What did I do during my summers when my neighbor, the only kid my age around, went to day camp? Watch Nickelodeon, of course!  Side note:  does anyone else remember the Weinerville or Stick Stickley programming from the 90s?  Anyway, back on topic, one of the few shows that could make me come in from playing outside was "Salute Your Shorts."

My family would spend two weeks in August with our extended family renting cabins around a lake in Maine every year.  When I was about 12, my Dad began letting me take our boat out by myself.  Across the lake was a sleepaway camp tucked into the woods, and I would sail around in the late afternoons, imagining that as I motored past Camp Hawthorne, I'd find Ug, Budnick, Donkey Lips, and the gang.

SBTB: The College Years Thanksgiving Special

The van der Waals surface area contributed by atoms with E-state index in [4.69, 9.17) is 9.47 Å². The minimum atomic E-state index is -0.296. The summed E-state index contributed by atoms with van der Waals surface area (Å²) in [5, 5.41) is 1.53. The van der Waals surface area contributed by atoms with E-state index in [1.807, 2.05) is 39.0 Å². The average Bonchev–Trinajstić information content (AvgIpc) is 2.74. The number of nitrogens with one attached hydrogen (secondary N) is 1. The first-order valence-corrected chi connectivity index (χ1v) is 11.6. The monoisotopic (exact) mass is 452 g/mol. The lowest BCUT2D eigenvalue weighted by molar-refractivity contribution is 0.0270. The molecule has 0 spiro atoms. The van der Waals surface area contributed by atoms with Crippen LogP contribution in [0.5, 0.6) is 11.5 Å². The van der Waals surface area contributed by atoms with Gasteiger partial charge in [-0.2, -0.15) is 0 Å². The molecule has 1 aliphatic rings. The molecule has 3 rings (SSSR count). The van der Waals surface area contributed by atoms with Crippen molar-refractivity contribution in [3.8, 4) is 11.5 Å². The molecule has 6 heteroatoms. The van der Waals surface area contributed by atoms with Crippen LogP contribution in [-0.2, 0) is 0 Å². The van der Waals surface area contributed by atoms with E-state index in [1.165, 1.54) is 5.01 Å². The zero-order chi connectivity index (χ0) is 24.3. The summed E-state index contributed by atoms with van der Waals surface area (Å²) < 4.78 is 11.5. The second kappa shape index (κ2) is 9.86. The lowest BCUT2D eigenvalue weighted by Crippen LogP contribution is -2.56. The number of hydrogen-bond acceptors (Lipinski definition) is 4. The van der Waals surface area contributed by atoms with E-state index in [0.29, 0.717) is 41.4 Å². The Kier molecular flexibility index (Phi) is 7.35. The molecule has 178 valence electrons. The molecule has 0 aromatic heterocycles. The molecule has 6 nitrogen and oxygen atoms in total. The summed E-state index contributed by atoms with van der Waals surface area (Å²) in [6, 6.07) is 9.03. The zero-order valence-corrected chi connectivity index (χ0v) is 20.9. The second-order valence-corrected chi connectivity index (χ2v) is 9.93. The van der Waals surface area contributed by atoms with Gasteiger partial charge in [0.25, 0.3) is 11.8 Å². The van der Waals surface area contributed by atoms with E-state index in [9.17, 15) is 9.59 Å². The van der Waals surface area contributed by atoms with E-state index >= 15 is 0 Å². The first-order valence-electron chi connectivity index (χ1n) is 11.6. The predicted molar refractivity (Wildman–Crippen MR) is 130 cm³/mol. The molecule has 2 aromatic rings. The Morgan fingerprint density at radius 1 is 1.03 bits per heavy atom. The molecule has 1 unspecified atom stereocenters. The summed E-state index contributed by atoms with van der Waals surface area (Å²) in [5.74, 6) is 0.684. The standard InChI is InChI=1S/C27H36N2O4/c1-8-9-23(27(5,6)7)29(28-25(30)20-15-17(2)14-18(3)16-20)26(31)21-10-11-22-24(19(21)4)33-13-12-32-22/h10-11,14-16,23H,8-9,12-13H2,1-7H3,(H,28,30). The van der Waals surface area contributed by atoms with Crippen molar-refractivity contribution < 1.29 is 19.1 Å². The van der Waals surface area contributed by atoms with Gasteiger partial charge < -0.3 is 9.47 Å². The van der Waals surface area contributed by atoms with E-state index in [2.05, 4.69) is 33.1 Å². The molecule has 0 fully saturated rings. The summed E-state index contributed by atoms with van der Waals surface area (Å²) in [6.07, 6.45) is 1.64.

Friday, November 8, 2019

When I think back to my childhood, holidays are often the fondest of my memories of yesteryear.  Nothing beats Christmas as a child but a close second was when the whole family got together at Thanksgiving and enjoyed good food and fellowship.  Before and after the meal we'd all gather around the TV watching many memorable events like the annual Macy's Thanksgiving Parade and the often forgettable football games.  The Laurel and Hardy classic March of the Wooden Soldiers was (and still is) a holiday staple in my house.

Forgotten to many, though, is the Thanksgiving episode of Saved by the Bell: The College Years.  Many shows of yesteryear would celebrate the holidays with special episodes and it's something I feel is missing today.  However, this College Years episode is something that always sticks out in my mind when I think of Thanksgiving programming.